Contrasting disease patterns in seropositive and seronegative neuromyelitis optica: A multicentre study of 175 patients

Sven Jarius, Klemens Ruprecht, Brigitte Wildemann, Tania Kuempfel, Marius Ringelstein, Christian Geis, Ingo Kleiter, Christoph Kleinschnitz, Achim Berthele, Johannes Brettschneider, Kerstin Hellwig, Bernhard Hemmer, Ralf A. Linker, Florian Lauda, Christoph A. Mayer, Hayrettin Tumani, Arthur Melms, Corinna Trebst, Martin Stangel, Martin MarziniakFrank Hoffmann, Sven Schippling, Juergen H. Faiss, Oliver Neuhaus, Barbara Ettrich, Christian Zentner, Kersten Guthke, Ulrich Hofstadt-van Oy, Reinhard Reuss, Hannah Pellkofer, Ulf Ziemann, Peter Kern, Klaus P. Wandinger, Florian Then Bergh, Tobias Boettcher, Stefan Langel, Martin Liebetrau, Paulus S. Rommer, Sabine Niehaus, Christoph Muench, Alexander Winkelmann, Uwe K. Zettl U, Imke Metz, Christian Veauthier, Joern P. Sieb, Christian Wilke, Hans-Peter Hartung, Orhan Aktas, Friedemann Paul*

*Corresponding author for this work

Research output: Contribution to journalArticleAcademicpeer-review


The diagnostic and pathophysiological relevance of antibodies to aquaporin-4 (AQP4-Ab) in patients with neuromyelitis optica spectrum disorders (NMOSD) has been intensively studied. However, little is known so far about the clinical impact of AQP4-Ab seropositivity.To analyse systematically the clinical and paraclinical features associated with NMO spectrum disorders in Caucasians in a stratified fashion according to the patients' AQP4-Ab serostatus.Retrospective study of 175 Caucasian patients (AQP4-Ab positive in 78.3%).Seropositive patients were found to be predominantly female (p <0.0003), to more often have signs of co-existing autoimmunity (p <0.00001), and to experience more severe clinical attacks. A visual acuity of ? 0.1 during acute optic neuritis (ON) attacks was more frequent among seropositives (p <0.002). Similarly, motor symptoms were more common in seropositive patients, the median Medical Research Council scale (MRC) grade worse, and MRC grades ? 2 more frequent, in particular if patients met the 2006 revised criteria (p <0.005, p <0.006 and p <0.01, respectively), the total spinal cord lesion load was higher (p <0.006), and lesions ? 6 vertebral segments as well as entire spinal cord involvement more frequent (p <0.003 and p <0.043). By contrast, bilateral ON at onset was more common in seronegatives (p <0.007), as was simultaneous ON and myelitis (p <0.001); accordingly, the time to diagnosis of NMO was shorter in the seronegative group (p <0.029). The course of disease was more often monophasic in seronegatives (p <0.008). Seropositives and seronegatives did not differ significantly with regard to age at onset, time to relapse, annualized relapse rates, outcome from relapse (complete, partial, no recovery), annualized EDSS increase, mortality rate, supratentorial brain lesions, brainstem lesions, history of carcinoma, frequency of preceding infections, oligoclonal bands, or CSF pleocytosis. Both the time to relapse and the time to diagnosis was longer if the disease started with ON (p <0.002 and p <0.013). Motor symptoms or tetraparesis at first myelitis and > 1 myelitis attacks in the first year were identified as possible predictors of a worse outcome.This study provides an overview of the clinical and paraclinical features of NMOSD in Caucasians and demonstrates a number of distinct disease characteristics in seropositive and seronegative patients.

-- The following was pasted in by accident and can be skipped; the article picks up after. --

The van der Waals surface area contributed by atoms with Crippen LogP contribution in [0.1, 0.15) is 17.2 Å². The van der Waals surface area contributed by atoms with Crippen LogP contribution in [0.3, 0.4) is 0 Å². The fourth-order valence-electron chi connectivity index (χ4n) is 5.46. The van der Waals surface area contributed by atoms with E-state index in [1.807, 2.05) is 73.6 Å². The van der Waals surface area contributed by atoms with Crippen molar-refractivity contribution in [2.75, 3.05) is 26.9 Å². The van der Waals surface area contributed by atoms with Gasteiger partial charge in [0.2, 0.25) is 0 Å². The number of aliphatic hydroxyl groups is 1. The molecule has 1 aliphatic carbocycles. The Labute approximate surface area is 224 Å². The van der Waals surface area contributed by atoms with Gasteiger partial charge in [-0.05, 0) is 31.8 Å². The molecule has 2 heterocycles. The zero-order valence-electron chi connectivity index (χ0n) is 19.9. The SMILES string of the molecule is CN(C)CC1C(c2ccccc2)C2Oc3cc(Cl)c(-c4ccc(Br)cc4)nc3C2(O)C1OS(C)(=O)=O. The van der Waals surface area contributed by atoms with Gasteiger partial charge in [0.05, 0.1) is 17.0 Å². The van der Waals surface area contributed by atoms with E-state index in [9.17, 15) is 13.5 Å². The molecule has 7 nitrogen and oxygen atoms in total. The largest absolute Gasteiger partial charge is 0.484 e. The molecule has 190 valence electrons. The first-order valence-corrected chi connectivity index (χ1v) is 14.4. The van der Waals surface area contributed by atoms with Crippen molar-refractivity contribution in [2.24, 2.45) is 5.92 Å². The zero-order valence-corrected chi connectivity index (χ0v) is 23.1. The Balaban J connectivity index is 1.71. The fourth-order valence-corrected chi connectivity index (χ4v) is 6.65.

Original languageEnglish
Pages (from-to)14
JournalJournal of Neuroinflammation
Publication statusPublished - 19 Jan 2012

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